up close. Usually less than 4 feet away. ( 1.3 meters ) If you go across the room, you can still hear them, but they won't
sound nearly as good. If you're sitting at your PC this is usually all you need anyway.

The most important things to look for in a set of speakers are.... linear response, frequency response, dynamic range,
loudness can be important to some people, and the type of connectivity.

Some cheap speakers, have good high frequencies, but bad low frequencies, and some are the other way around good lows,
but terrible highs. I mentioned earlier to human ear can usually hear 20Hz to 20kHz. Some cheap speakers I have seen,
go from 500Hz to 14kHz. Obviously these won't give very good highs or lows. You want something that has a good frequency spread. But you want to it have good response across all ranges, lows, mids and highs. Some speakers can be bass-heavy. Some speakers can be too bright. Sometimes you just have to find what sounds good to you ( and you can afford ).

Almost all PC speakers have built-in amplifiers. Usually these are two types. Class D or Class A/B. If you only care about loudness and volume. Class D is the way to go. You get the most bang for your buck with these. They usually sound "pretty good". Class B are more accurate, but only about 40% efficient as class D. Loudness vs accuracy, there's always a trade off.
Class A/B add some efficiency, they will usually get you in the 60-70% efficiency range.

How many watts does the amplifier have? This is usually what people who are buying speakers base everything on.
But as mentioned above, a class D speaker with lower wattage, will be louder than than a class A/B with the same wattage.

Dynamic range can be important, something you want soft, barely audible sounds. But you might also want to hear the loud
gun shots, explosions, car crashes, etc... you don't want to constantly be fiddling with the volume, turning it up and turning it down. This is called dynamic rangle. How soft and loud you can hear without changing the volume.

Be careful with high wattage speakers. Some speakers say they have -120db loudness. That's almost a jet engine 10 ten feet away. Or being in the front row of a rock concert. Take care of your ears. You may need them when you get older.

Finally what are you connecting these speakers to? Some speakers have aux ports, some have USB (usually USB-b) input,
and some have SPDIF/Toslink. Yet others are HDMI. I still see a lot of speakers with Coaxial, or RCA stereo connectors.
Some speakers support two or three of these. But some speakers only support one type of connector. Nothing's worse than buying a $500 set of speakers, just to get home and find out that won't connect to your system.
Let's see, this website is about Linux I think. We should probably mention some Linux stuff here.
Linux has had a number of different sound handling methods. pulseaudio, alsa, jack and jack2,
and last but not least pipewire. ( not to mention wireplumber ). Most distro's have switched over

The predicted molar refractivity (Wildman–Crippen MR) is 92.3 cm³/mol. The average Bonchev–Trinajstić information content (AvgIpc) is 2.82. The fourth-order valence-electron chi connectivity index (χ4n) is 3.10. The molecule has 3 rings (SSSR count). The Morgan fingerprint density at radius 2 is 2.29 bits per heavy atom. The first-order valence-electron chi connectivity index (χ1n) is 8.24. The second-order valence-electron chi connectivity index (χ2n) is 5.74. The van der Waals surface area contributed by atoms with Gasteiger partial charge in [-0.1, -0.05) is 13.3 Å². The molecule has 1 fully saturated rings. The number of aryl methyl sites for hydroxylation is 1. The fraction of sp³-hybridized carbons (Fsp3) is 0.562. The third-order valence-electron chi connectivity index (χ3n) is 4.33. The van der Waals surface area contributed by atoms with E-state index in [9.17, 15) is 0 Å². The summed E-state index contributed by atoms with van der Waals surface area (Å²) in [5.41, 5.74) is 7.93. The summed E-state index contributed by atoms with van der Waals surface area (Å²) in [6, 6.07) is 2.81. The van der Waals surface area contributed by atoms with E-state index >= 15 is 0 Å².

to pipewire. It only makes sense. It's technical specifications are beyond any of the others, and it's
compatible with almost everything. If you're using Linux for serious audio production, it only makes sense
to use a distro that has pipewire.

I mentioned using the output from your second HDMI of your video card. This has pros and cons in Linux.
The sound really is better ( if your speakers take that kind of input ). But it can cause problems with the display.
When you turn on your sound bar, and the computer realize there is a digital speaker connected, the monitor
flashes on a off a couple of times while the computer and speakers say hello to each other.

Also, my soundbar turns itself off after a period of time. A few minutes after the screen saver pops on, the speakers turn themselves off. I suppose that's the green energy efficient way to do it. But it's hassle having to manually turn my
speakers on again every time I want to hear something on my PC.

One way to get around this, ( if you're rich like @KGIII ) is to get two video cards. Have one for video,
and one for sound. However this causes other problems. Let's say you're usung a nice nVidia 3070 or 4090.
Well that's great for your video. But those cards really don't any better audio sound than a cheap card costing
1/5th as much. You don't need an expensive Video card for good sound. But here's another problem, if I have two nVidia cards that are too far apart, say a 4090 and 960 for example. Then I need two different versions of nVidia video drivers installed.
How does the computer know which version to use for which video card? To get around this, some people use AMD Radeons for the sound, and nVidia for the graphics ( or vice-versa if you like ).

I realize this is an expensive option, having a video card for nothing but sound, but it does keep your monitor from
playing musical chairs with your speakers. :)

Hopefully all this is more helpful than confusing.
Last edited: